Mrs. Kerr went on to take Broadway by storm in 1961 with "Mary, Mary," a comedy about a divorced couple who seem headed for new and misguided relationships until they discover that they still love each other. Barbara Bel Geddes played the title character, Barry Nelson her stubbornly obtuse former spouse, with Betsy von Furstenberg and Michael Rennie as the handsome troublemakers. The Times's critic, Howard Taubman, gave the show a mixed review.

Nevertheless, audiences packed the theater nightly and "Mary, Mary" became one of the longest-running productions of the decade. Its 1963 screen adaptation, was directed by Mervyn LeRoy with Debbie Reynolds and Barry Nelson. Meanwhile, the original show was still on Broadway, with more than 1,500 performances in all.

Jean Collins Kerr was born in Scranton, Pa., on July 10, 1922. She attended Marywood Seminary and Marywood College in Scranton and acquired a taste for theater while still a student. She was serving as stage manager of a college production of "Romeo and Juliet" when she met Mr. Kerr, then a professor of drama at Catholic University in Washington. Shortly after earning her bachelor's degree at Marywood, she married and received a master's degree from Catholic University in 1945.

Her self-deprecating humor was amply evident in her other published work. She also wrote "The Snake Has All the Lines" (1960), "Penny Candy" (1970) and "How I Got to Be Perfect" (1978), collections of humorous essays.

Her family was a rich source of comic inspiration, a minefield of the unexpected that demanded resilience and a gift for improvisation. In addition to Christopher, who lives in Manhattan, Mrs. Kerr is survived by her sons Colin of Port Jefferson, N.Y., John of Portland, Me., Gregory of Coopersburg, Pa., and Gilbert of Ponte Vedra Beach, Fla.; her daughter, Kitty of Arlington, Mass.; her brothers Hugh Collins of Meriden, Conn., and Frank Collins of Ardmore, Pa., and 11 granchildren.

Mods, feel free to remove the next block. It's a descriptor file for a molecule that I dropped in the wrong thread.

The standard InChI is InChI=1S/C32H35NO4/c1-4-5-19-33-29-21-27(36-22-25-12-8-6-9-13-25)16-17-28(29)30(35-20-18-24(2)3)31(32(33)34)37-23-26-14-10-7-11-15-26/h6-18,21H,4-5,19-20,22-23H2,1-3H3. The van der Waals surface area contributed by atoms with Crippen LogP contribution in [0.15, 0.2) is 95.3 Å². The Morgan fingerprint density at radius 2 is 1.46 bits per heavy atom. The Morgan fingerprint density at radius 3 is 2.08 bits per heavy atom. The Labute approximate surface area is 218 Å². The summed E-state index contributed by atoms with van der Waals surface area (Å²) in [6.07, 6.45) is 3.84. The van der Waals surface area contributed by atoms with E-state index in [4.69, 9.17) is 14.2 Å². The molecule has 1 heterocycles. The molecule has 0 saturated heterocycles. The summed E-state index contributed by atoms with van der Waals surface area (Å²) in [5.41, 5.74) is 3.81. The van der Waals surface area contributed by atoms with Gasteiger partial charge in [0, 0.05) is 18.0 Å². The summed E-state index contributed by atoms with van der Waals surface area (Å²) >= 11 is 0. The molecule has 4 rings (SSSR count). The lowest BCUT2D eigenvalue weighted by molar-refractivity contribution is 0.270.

Mr. Kerr, whose long career embraced teaching, playwriting, directing and theater criticism first for The New York Herald Tribune and then for The Times died in 1996 at 83.

A tall, handsome woman with a ready smile, Mrs. Kerr never took herself too seriously. "I'm not a natural playwright at all," she told an interviewer. "I write what I know." There were those who felt she drew water from the same well too often. Phyllis Theroux, writing about "How I Got to Be Perfect" in The New York Times Sunday Book Review, noted that "beneath her cleverness lies a sizable literary talent" waiting to be aired.

Mrs. Kerr returned to the theater in 1964 with "Poor Richard," a coolly reviewed romantic comedy.

Nearly 10 years passed before her next appearance on Broadway, with another romantic comedy, "Finishing Touches" (1973).

The 1980 comedy "Lunch Hour" turned out to be Mrs. Kerr's farewell to the theater. Set in the Hamptons and directed by Mike Nichols, the play starred Sam Waterston and Gilda Radner.

For all her experience and success in the theater, Mrs. Kerr never stopped worrying about how her work would be received.

She regarded opening night as "a public hanging, and you're the hanged." She once said, "I think if you can write a play or produce a play," the first step toward success has been made, if "people don't want to kill themselves in the lobby." Then came the inimitable extra twist of Kerr: "Now there must be four or five other steps, but that's the first."